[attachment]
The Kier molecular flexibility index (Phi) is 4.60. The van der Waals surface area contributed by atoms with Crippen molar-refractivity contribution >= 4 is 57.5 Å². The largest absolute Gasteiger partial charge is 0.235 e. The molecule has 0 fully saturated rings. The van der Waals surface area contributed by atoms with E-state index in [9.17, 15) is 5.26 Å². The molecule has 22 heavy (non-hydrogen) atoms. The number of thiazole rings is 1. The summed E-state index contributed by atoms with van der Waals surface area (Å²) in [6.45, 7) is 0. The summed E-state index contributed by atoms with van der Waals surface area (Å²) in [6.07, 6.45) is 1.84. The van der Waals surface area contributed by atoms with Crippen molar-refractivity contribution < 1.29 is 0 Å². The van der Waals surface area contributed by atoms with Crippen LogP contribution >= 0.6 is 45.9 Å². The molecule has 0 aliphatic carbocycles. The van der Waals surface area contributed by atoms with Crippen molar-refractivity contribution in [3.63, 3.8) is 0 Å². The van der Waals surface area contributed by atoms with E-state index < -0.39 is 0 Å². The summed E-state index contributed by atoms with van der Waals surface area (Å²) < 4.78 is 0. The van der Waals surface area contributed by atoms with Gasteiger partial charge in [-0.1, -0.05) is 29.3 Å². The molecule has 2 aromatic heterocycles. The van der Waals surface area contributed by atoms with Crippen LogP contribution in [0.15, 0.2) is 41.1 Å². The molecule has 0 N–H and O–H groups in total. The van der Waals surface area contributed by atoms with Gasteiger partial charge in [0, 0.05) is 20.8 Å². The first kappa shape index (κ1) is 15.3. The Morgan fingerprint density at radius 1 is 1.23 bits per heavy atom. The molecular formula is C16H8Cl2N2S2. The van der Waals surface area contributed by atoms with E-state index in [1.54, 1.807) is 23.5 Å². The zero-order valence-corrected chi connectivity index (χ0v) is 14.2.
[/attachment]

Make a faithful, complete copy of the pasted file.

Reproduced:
The Kier molecular flexibility index (Phi) is 4.60. The van der Waals surface area contributed by atoms with Crippen molar-refractivity contribution >= 4 is 57.5 Å². The largest absolute Gasteiger partial charge is 0.235 e. The molecule has 0 fully saturated rings. The van der Waals surface area contributed by atoms with E-state index in [9.17, 15) is 5.26 Å². The molecule has 22 heavy (non-hydrogen) atoms. The number of thiazole rings is 1. The summed E-state index contributed by atoms with van der Waals surface area (Å²) in [6.45, 7) is 0. The summed E-state index contributed by atoms with van der Waals surface area (Å²) in [6.07, 6.45) is 1.84. The van der Waals surface area contributed by atoms with Crippen molar-refractivity contribution < 1.29 is 0 Å². The van der Waals surface area contributed by atoms with Crippen LogP contribution >= 0.6 is 45.9 Å². The molecule has 0 aliphatic carbocycles. The van der Waals surface area contributed by atoms with Crippen molar-refractivity contribution in [3.63, 3.8) is 0 Å². The van der Waals surface area contributed by atoms with E-state index < -0.39 is 0 Å². The summed E-state index contributed by atoms with van der Waals surface area (Å²) < 4.78 is 0. The van der Waals surface area contributed by atoms with Gasteiger partial charge in [-0.1, -0.05) is 29.3 Å². The molecule has 2 aromatic heterocycles. The van der Waals surface area contributed by atoms with Crippen LogP contribution in [0.15, 0.2) is 41.1 Å². The molecule has 0 N–H and O–H groups in total. The van der Waals surface area contributed by atoms with Gasteiger partial charge in [0, 0.05) is 20.8 Å². The first kappa shape index (κ1) is 15.3. The Morgan fingerprint density at radius 1 is 1.23 bits per heavy atom. The molecular formula is C16H8Cl2N2S2. The van der Waals surface area contributed by atoms with E-state index in [1.54, 1.807) is 23.5 Å². The zero-order valence-corrected chi connectivity index (χ0v) is 14.2.